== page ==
Starting to run 100km/week - How fast can I go 10k?

Hi there,

I'm new to RW and this is my 1st post. First of all, I'm quite new to running - having started my 1st run about 8months ago. I've been reading about the Lydiard Training for awhile and have decided to improve my base utilising his Base Phase which strives towards achieving a 100m/pw. I've just peaked at 100km 2 weeks ago and continuing to add more mileage each week. Am planning to get 160km in 4-5 weeks time.

Question is - how fast can I run a 10K race if I ONLY do base work with no speed training? I'm planning to do my 1st race in July this year (about 5 months left)

Bearing in mind that I've never entered a race before. My best time in 10K (using a mapmyrun app) is 49mins - achieved that about 5months ago. It was 52mins 7 months ago. Have never timed anything since, since I know I need a lot of mileage (and speedwork) to improve my time.

FYI, i've been running between 25-45km per week for the past 7months. I've only recently started to ramp up my mileage. Any thoughts would be great! Thanks


  • Sorry I should've titled this - Running 100km/w - How much can you improve on 10K

  • stutyrstutyr ✭✭✭

    The correct answer to this question is ...

    ... run a race before July and find out

    Its impossible to tell how much you'll improve, but I'd expect you to be significantly quicker than when you ran 10k five months ago. Everyone makes significant progress when they first start running and part of the experience is finding where your natural plateau is, and then the hard work begins at pushing past that level.

    You are increasing the volume to a high level for someone who has been running for a short period, so you need to be careful that you don't over-do it.  The jump from 100km to 160km seems to be too quick, as the general guiding rule is not to increase your training by more than 10% per week. But as you're at high training volumes the 10% increase is a significant jump and you want to include a week that stays at the previous week's quantity every four weeks or so (e.g. 100km, 110km, 121km, 121km, 133km, 146km).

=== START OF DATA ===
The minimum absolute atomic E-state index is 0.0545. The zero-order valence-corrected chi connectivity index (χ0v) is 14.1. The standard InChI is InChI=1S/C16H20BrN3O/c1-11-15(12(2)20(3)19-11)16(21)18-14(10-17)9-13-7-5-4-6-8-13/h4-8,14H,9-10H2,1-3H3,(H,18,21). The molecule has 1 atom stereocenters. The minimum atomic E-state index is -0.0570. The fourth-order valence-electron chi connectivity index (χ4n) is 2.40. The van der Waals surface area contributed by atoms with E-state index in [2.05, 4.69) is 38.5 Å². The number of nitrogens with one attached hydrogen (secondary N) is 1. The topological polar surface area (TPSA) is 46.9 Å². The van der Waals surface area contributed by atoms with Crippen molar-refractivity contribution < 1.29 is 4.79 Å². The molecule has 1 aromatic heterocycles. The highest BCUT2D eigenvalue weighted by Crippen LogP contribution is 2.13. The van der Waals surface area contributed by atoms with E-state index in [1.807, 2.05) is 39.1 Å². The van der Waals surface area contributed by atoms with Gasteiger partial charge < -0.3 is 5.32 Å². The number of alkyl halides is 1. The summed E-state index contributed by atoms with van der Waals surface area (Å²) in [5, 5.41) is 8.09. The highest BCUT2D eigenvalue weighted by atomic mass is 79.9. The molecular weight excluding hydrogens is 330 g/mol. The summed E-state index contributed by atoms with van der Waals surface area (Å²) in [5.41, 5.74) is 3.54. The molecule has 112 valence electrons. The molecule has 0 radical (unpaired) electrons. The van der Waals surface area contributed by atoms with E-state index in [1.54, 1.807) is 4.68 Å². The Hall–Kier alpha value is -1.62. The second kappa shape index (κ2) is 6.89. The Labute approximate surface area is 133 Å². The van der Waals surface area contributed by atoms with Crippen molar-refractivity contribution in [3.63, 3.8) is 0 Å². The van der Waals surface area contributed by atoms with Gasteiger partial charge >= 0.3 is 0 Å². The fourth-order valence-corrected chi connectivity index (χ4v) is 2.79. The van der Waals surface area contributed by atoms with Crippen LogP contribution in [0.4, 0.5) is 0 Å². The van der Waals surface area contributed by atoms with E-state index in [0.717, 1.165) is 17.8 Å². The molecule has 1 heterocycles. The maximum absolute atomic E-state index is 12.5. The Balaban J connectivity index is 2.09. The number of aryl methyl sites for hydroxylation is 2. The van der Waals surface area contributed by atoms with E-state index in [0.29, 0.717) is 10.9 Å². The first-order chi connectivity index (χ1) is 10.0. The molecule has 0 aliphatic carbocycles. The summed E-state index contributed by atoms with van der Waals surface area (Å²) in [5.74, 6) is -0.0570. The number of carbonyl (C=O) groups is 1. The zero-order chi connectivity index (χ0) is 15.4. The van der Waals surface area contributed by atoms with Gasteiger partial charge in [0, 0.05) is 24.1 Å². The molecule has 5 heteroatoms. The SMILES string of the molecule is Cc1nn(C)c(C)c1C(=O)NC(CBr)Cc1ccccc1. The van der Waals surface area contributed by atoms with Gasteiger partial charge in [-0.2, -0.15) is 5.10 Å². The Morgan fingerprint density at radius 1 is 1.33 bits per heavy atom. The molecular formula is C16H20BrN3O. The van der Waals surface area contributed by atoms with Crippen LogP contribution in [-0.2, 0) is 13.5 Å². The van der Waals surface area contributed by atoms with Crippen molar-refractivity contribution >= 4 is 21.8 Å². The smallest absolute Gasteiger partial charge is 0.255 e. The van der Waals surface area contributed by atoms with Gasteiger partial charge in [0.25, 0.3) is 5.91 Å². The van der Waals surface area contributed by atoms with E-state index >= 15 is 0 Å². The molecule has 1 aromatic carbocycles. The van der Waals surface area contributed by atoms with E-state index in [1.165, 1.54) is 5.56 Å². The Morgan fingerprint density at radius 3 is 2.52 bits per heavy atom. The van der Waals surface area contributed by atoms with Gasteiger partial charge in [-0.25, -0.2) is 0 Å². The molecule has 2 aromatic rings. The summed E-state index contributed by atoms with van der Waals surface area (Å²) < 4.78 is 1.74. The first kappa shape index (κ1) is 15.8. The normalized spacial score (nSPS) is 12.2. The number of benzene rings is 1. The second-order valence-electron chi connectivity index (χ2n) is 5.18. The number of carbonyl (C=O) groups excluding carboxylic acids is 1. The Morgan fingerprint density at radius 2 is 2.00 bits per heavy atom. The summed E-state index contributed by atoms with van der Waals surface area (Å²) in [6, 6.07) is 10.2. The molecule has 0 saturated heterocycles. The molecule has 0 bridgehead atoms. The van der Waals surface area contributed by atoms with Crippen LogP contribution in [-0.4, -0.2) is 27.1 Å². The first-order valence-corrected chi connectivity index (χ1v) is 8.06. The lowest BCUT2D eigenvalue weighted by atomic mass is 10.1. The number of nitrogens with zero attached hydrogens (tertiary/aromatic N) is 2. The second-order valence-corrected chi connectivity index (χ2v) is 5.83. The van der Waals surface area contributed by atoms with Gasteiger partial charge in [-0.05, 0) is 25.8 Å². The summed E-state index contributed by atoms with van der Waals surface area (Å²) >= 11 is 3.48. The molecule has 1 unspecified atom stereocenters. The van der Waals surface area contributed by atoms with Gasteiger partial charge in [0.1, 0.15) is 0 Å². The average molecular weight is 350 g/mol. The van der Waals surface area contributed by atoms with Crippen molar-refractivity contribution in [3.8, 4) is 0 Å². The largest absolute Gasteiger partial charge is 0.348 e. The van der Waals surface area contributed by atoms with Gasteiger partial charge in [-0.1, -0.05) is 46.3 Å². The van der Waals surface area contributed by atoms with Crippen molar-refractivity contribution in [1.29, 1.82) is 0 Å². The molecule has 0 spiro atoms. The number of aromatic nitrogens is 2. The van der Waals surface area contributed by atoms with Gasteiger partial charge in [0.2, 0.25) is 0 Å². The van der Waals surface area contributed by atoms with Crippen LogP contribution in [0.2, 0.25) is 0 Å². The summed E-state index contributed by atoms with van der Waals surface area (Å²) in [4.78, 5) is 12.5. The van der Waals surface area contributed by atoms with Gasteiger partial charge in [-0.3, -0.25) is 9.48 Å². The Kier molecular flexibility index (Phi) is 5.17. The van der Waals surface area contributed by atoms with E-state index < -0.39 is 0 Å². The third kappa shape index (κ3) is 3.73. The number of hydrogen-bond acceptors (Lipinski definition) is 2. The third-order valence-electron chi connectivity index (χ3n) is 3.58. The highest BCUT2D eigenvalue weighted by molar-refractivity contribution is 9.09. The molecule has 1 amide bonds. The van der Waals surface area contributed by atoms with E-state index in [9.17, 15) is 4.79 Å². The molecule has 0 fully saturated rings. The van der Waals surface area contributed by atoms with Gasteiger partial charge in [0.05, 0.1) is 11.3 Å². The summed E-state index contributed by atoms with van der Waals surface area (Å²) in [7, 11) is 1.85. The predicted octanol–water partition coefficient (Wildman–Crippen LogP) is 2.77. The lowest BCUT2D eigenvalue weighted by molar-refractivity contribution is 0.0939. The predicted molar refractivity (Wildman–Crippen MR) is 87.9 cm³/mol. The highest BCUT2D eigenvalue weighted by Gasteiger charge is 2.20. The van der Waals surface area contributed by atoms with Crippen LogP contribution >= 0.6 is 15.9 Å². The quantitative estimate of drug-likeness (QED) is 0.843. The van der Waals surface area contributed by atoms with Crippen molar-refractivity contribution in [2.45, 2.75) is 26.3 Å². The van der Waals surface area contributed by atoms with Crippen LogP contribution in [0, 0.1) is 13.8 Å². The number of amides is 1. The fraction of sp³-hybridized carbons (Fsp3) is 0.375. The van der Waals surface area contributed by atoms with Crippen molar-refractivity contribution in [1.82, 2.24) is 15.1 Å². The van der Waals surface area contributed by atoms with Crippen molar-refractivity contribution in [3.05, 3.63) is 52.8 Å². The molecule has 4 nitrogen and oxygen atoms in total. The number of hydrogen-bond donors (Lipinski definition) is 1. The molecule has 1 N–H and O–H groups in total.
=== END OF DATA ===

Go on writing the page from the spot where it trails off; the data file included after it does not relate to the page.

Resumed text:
I've got no idea of your age or fitness levels - but this training volume would injure me, and I suspect I'm in the majority.  So if you are struggling or develop aches/pains, cut back the mileage or stop for a few weeks until you recover.    

    You don't need to run this amount to get a good 10k time, so I'm not sure what your motivation is to train this hard.  With this level of commitment you would be best served by joining a local club and seeking the advice of the more experienced members.

    Your post does have the hallmarks of an over-eager runner who ends up getting injured - so try not to do any long-term damage to your body for this short-term goal.

  • JeremyGJeremyG ✭✭✭

    Why on earth are you aiming to get up to 160km/week when you are targeting 10K races? I peak at 75mile/week for a marathon. I know top 10K athletes may do that mileage but you have a 49min 10K. You don't need that high a mileage, a little more quality rather than quantity should enable you to get a decent improvement and hopefully stop you spending the next year injured.
    +1 what Stutyr says about a club, a lot of clubs even have 10k specific groups.

  • PhilPubPhilPub ✭✭✭

    It does seem like a very high mileage target.  If you have, by any chance, been reading specifically about the training regime of athletes being coached by Lydiard you may well have in mind mileage stats which don't translate directly from the elites down to normal people!  Let's say a 28 minute 10k runner is quite happily running @ 6:00m/m during base phase; this equates to 10 hours of training per week for 160k.  To cover the same distance at your easy pace might take up more like 15 hours, so you're effectively working much harder.  Just sounds like an awful lot bearing in mind your targets.